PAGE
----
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Joining the Expanding Middle

Dennis Fox

July 2002

I've never hung out in the political center before, so maybe I'm just a little oversensitive to getting trashed from both ends of the Middle East divide. Still, I expected it. To many on the extremes there is no center -- you're either for us, 100 percent, or you're against us, 100 percent, even if you think you aren't. I realized this more personally than academically when I first criticized Israel in print after the 1982 Sabra and Shatila massacres. Even then, applying general principles that recognized valid needs on both sides was proof to many that I had joined the enemy.

It's embarrassing to admit that, after first editorializing against Israeli policy two decades ago, I stopped. There were plenty of other political challenges more closely related to my academic work. I was disaffected from mainstream Jewish life. And I wasn't eager to expose my own views to friends and relatives here and in Israel who, I knew, would react with anger and pain.

Then last February, a month before Israel's incursion into the West Bank,I used one of my biweekly community-newspaper columns to support Amer Jubran, a Palestinian protestor who was arrested last year on apparently bogus charges at Boston's Israel Independence Day Celebration. I wrote about "an uncomfortable truth: from the beginning, Zionism's focus on Jewish survival blinded it to the equally legitimate rights of Arabs who, inconveniently, already lived on the land." In later columns I suggested we create a local forum to facilitate an open exchange of views, to ease public discussion of Israel in my heavily Jewish and heavily liberal town. My columns drew long, angry letters to the editor raising the specter of anti-Semitism and Jewish self-hatred. I was called a self-righteous sellout, ignorant of history, willing to destroy Israel and endanger the Jewish people. The proposed discussion forum was denounced as a front for anti-Israel propaganda.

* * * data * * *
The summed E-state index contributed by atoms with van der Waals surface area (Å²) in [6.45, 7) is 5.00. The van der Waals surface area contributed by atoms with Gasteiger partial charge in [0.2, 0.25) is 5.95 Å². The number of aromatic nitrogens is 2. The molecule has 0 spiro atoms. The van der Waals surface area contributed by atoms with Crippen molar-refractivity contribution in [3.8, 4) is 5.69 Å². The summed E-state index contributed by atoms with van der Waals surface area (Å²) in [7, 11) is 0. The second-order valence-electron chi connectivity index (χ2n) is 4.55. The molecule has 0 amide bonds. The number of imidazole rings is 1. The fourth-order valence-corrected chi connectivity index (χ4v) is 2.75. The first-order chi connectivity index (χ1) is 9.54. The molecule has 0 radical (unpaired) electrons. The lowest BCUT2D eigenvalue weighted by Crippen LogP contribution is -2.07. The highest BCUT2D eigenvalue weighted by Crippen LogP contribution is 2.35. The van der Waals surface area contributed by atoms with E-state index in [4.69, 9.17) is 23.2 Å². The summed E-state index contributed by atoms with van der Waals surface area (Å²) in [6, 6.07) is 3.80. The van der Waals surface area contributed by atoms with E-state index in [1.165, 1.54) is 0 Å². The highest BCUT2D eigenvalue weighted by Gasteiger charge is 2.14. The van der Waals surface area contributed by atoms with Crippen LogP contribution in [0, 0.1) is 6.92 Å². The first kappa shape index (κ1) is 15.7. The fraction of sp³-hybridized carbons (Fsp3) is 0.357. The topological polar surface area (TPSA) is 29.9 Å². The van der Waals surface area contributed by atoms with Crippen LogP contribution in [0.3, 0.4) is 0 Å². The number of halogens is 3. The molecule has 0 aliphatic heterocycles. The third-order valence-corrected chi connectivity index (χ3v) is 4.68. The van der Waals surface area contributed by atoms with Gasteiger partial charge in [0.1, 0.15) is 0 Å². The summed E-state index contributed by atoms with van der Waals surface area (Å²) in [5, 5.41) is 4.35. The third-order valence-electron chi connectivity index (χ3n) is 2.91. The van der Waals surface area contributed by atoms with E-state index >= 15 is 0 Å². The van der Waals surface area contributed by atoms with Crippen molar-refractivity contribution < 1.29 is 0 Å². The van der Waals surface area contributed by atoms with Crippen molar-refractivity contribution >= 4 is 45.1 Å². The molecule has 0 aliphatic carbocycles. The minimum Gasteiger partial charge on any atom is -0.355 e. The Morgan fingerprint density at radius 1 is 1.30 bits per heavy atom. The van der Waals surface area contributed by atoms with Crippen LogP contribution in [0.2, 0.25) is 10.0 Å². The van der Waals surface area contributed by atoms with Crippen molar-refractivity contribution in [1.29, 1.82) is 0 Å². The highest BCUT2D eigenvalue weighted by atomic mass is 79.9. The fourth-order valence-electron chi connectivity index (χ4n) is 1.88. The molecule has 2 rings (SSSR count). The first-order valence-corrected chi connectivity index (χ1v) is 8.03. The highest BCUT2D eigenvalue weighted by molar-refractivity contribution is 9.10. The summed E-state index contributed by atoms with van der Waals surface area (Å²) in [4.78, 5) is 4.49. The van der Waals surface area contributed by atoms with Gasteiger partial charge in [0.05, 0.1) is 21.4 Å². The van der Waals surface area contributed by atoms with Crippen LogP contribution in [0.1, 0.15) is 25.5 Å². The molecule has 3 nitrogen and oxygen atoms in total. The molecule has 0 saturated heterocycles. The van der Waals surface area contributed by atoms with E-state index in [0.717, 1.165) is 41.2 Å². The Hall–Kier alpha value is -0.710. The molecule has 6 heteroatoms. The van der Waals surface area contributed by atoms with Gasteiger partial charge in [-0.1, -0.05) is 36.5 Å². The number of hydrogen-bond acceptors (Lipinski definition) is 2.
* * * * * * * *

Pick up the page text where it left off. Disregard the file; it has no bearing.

I also received email from people who appreciated my public stance -- from other Jews critical of Israel who introduced me to the Boston-based Jewish group Visions of Peace with Justice, from Amer Jubran's supporters who movingly described their despair over the Palestinians' plight, from non-Jewish political friends who seemed relieved they could now discuss with me this sensitive issue they had always avoided. Cautious but compelled, I began to attend local demonstrations, half a dozen over the next couple of months. At a big pro-Israel rally at Faneuil Hall I joined 150 mostly Jewish counter-protestors; we tried to ignore the antagonism directed our way from the Zionist crowd. At another demonstration against the Occupation, I felt welcomed by Palestinians and at ease among Jews-Against-the-Occupation signs. Then I saw signs equating Israel with Nazi Germany -- not too many, but hard to disregard. When the speakers at the microphone condemned Israeli actions, there was loud applause; when they denounced suicide bombings, the applause was dampened, and I saw a few barely hidden smirks. Subsequent protests yielded similar experiences.

Finally, based on my experience of being in the middle, I wrote an essay addressed to others on the left who support Palestinian rights, published on the web in Common Dreams and Beyond Mainstream and in an expanded version in Salon. I offered three cautions:

  • those of us on the left should know what we're talking about (we shouldn't blindly repeat allegations of a 500-person massacre at Jenin or make inaccurate comparisons to the Holocaust);
  • we should respond with more than lip service to anti-Semitism where it exists within the left itself, the Arab world, and elsewhere;
  • and we should avoid oversimplification and communicate more openly and effectively with Israel's supporters.

The justice-based left, I said, "must seek analyses and solutions built on general principles, and reject those that make new forms of oppression inevitable."

I heard the usual responses: from the pro-Israel side accusations that I was a self-hating traitor who understood nothing of history or the Arabs' uncivilized mind; from the pro-Palestinian side explanations justifying comparing Israel to Nazi Germany or minimizing the importance of anti-Semitism. What soon struck me was the similarity on both sides: Even if your criticism is valid, they instructed equally, don't make it public. Our side is in danger. Exposing our excesses helps the enemy and hurts the public relations battle over U.S. Middle East policy. Whose side are you on, anyway?